8. #8

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    Attached or detached garage?
    rgsgww

  9. #9

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    Quote Originally Posted by Scuba_Dave View Post
    Duh, the same thing that happens when somebody ups the breaker without checking in the 1st place with 20a devices in place
    #10 wire is commonly used for long 20a runs
    When have you last seen a 30a residential outlet 120v
    I've never seen a 30A residential receptacle. That doesn't mean somebody down the line can't change the line to something else or add a junction elsewhere. Like I said, a responsible person would check before changing a breaker, but I'll never pretend everybody is responsible or smart.

    You can put aside the average person's intelligence anyway, as there is no need to pigtail in this instance. 10ga wire will connect just fine to either Leviton or Cooper GFCI receptacles.
    I consider myself an accomplished DIY'er. I don't know everything but help where I can. I'm not a pro, but like to think I'm professional.

  10. #10
    Extreme DIY Homeowner Scuba_Dave's Avatar
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    Quote Originally Posted by iminaquagmire View Post
    I've never seen a 30A residential receptacle. That doesn't mean somebody down the line can't change the line to something else or add a junction elsewhere. Like I said, a responsible person would check before changing a breaker, but I'll never pretend everybody is responsible or smart.

    You can put aside the average person's intelligence anyway, as there is no need to pigtail in this instance. 10ga wire will connect just fine to either Leviton or Cooper GFCI receptacles.
    And you can't possibly plan for everything somebody else might do
    Telling someone they can't do it is wrong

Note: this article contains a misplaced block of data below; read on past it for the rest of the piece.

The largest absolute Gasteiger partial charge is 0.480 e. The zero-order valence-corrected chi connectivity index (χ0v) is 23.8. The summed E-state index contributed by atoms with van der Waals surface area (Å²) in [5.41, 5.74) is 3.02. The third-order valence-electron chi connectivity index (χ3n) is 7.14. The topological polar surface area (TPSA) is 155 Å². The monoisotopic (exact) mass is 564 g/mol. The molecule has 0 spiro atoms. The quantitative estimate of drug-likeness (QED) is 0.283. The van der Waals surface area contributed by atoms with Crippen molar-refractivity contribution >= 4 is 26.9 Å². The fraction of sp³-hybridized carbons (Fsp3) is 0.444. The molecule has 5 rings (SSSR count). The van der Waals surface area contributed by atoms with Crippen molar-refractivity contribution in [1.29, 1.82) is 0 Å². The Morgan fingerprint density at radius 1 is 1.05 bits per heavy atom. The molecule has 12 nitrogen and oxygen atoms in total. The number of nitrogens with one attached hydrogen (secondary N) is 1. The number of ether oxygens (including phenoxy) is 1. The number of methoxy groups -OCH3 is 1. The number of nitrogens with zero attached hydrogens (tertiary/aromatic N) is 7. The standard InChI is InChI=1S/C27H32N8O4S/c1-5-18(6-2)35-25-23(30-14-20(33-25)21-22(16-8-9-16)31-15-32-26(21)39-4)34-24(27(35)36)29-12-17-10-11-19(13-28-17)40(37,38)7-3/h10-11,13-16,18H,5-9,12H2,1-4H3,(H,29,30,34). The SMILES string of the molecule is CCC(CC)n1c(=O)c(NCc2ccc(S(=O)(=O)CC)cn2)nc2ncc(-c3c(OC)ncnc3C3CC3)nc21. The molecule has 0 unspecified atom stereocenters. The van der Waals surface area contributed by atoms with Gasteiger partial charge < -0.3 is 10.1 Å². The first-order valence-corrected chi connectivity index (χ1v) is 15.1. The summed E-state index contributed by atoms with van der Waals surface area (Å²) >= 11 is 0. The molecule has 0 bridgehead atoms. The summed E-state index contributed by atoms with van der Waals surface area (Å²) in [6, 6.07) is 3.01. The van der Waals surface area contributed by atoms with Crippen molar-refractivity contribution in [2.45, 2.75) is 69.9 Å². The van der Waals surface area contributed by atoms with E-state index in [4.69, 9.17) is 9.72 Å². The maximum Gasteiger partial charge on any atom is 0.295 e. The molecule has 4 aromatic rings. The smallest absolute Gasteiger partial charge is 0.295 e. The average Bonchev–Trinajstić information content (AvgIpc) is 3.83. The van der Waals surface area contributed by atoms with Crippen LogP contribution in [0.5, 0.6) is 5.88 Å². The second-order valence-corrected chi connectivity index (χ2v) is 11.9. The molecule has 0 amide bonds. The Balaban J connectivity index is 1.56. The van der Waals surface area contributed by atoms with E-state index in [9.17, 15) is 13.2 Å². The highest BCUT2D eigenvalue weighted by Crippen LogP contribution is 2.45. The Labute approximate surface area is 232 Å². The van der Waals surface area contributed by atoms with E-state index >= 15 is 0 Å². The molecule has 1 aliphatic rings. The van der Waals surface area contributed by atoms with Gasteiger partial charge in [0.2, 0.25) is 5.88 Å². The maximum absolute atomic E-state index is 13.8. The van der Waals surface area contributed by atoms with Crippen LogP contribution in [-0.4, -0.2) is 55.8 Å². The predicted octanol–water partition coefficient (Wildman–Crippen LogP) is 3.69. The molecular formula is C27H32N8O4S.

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  11. #11
    Moderator & Master Plumber hj's Avatar
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    Default back wiring

    A few years back restrictions were placed on back wired devices. The holes could not accept a larger wire than the device was rated for. #14 ONLY for 15 amp items, #14 or smaller for 20 amp ones. Therefore the #10 wire will not fit into a back wired receptacle, but would work with screw terminals or devices with wired connectors.

  12. #12

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    The number 10 wire is good for 30 amps. That is max. Yes you can use it for a smaller breaker.

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    Electrician Chris75's Avatar
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    Quote Originally Posted by iminaquagmire View Post
    NO PIGTAILING. What happens when somebody comes in and sees that 10-2 and decides to up the breaker? A responsible person would check first, but a lot would see the 10-2 and add a new breaker, overloading any pigtailed 12ga.

    Cooper GFCI's can handle 10ga solid or stranded in the backwire holes and I believe 8ga in the screw terminals.

    Your a goof ball. Who cares what the next idiot does?

  14. #14

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    The next idiot may tap off the service conductors, how am I suppose to prevent that?
    rgsgww

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    Remodel Contractor GabeS's Avatar
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    20 amp breaker means 20 amp circuit. The breaker determines the amps of the circuit, not the wire size. If someone switches to a higher breaker, then they don't know what they are doing and shouldn't be doing it. How can you prevent them from sticking a live wire in their mouth?
    Gabe

    Don't follow my advice, I only know a thing or two about a thing or two.